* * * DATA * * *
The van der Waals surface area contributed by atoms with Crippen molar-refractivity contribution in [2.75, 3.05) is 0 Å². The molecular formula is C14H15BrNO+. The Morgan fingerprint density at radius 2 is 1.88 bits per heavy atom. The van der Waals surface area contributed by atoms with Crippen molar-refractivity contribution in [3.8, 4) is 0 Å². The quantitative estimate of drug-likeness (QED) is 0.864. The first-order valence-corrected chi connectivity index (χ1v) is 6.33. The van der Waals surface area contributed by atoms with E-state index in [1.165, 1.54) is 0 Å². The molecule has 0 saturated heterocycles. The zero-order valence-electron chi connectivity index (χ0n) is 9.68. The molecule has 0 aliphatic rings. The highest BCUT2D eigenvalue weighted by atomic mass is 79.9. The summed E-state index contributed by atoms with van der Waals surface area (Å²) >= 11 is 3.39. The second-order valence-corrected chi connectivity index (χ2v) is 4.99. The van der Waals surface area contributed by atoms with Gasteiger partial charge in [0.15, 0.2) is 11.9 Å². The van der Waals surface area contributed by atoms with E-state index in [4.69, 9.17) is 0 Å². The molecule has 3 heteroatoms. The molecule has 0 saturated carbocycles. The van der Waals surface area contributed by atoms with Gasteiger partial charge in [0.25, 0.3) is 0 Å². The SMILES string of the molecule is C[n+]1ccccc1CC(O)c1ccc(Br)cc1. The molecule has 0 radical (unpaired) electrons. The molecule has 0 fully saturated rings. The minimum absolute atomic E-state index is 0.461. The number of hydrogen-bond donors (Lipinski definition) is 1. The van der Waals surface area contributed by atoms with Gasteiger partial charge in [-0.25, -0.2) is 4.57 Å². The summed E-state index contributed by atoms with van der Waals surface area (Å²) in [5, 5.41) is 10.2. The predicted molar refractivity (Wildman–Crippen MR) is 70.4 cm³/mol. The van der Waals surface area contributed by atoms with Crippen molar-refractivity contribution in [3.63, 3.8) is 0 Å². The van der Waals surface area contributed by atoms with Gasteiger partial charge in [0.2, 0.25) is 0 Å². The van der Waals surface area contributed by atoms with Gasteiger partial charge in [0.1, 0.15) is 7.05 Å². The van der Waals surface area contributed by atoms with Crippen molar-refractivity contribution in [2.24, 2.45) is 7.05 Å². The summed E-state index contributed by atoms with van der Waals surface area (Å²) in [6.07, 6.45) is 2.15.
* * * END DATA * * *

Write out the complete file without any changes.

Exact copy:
The van der Waals surface area contributed by atoms with Crippen molar-refractivity contribution in [2.75, 3.05) is 0 Å². The molecular formula is C14H15BrNO+. The Morgan fingerprint density at radius 2 is 1.88 bits per heavy atom. The van der Waals surface area contributed by atoms with Crippen molar-refractivity contribution in [3.8, 4) is 0 Å². The quantitative estimate of drug-likeness (QED) is 0.864. The first-order valence-corrected chi connectivity index (χ1v) is 6.33. The van der Waals surface area contributed by atoms with E-state index in [1.165, 1.54) is 0 Å². The molecule has 0 saturated heterocycles. The zero-order valence-electron chi connectivity index (χ0n) is 9.68. The molecule has 0 aliphatic rings. The highest BCUT2D eigenvalue weighted by atomic mass is 79.9. The summed E-state index contributed by atoms with van der Waals surface area (Å²) >= 11 is 3.39. The second-order valence-corrected chi connectivity index (χ2v) is 4.99. The van der Waals surface area contributed by atoms with Gasteiger partial charge in [0.15, 0.2) is 11.9 Å². The van der Waals surface area contributed by atoms with E-state index in [4.69, 9.17) is 0 Å². The molecule has 3 heteroatoms. The molecule has 0 saturated carbocycles. The van der Waals surface area contributed by atoms with Gasteiger partial charge in [0.25, 0.3) is 0 Å². The SMILES string of the molecule is C[n+]1ccccc1CC(O)c1ccc(Br)cc1. The molecule has 0 radical (unpaired) electrons. The molecule has 0 fully saturated rings. The minimum absolute atomic E-state index is 0.461. The number of hydrogen-bond donors (Lipinski definition) is 1. The van der Waals surface area contributed by atoms with Gasteiger partial charge in [-0.25, -0.2) is 4.57 Å². The summed E-state index contributed by atoms with van der Waals surface area (Å²) in [5, 5.41) is 10.2. The predicted molar refractivity (Wildman–Crippen MR) is 70.4 cm³/mol. The van der Waals surface area contributed by atoms with Crippen molar-refractivity contribution in [3.63, 3.8) is 0 Å². The van der Waals surface area contributed by atoms with Gasteiger partial charge in [0.2, 0.25) is 0 Å². The van der Waals surface area contributed by atoms with Gasteiger partial charge in [0.1, 0.15) is 7.05 Å². The van der Waals surface area contributed by atoms with Crippen molar-refractivity contribution in [2.24, 2.45) is 7.05 Å². The summed E-state index contributed by atoms with van der Waals surface area (Å²) in [6.07, 6.45) is 2.15.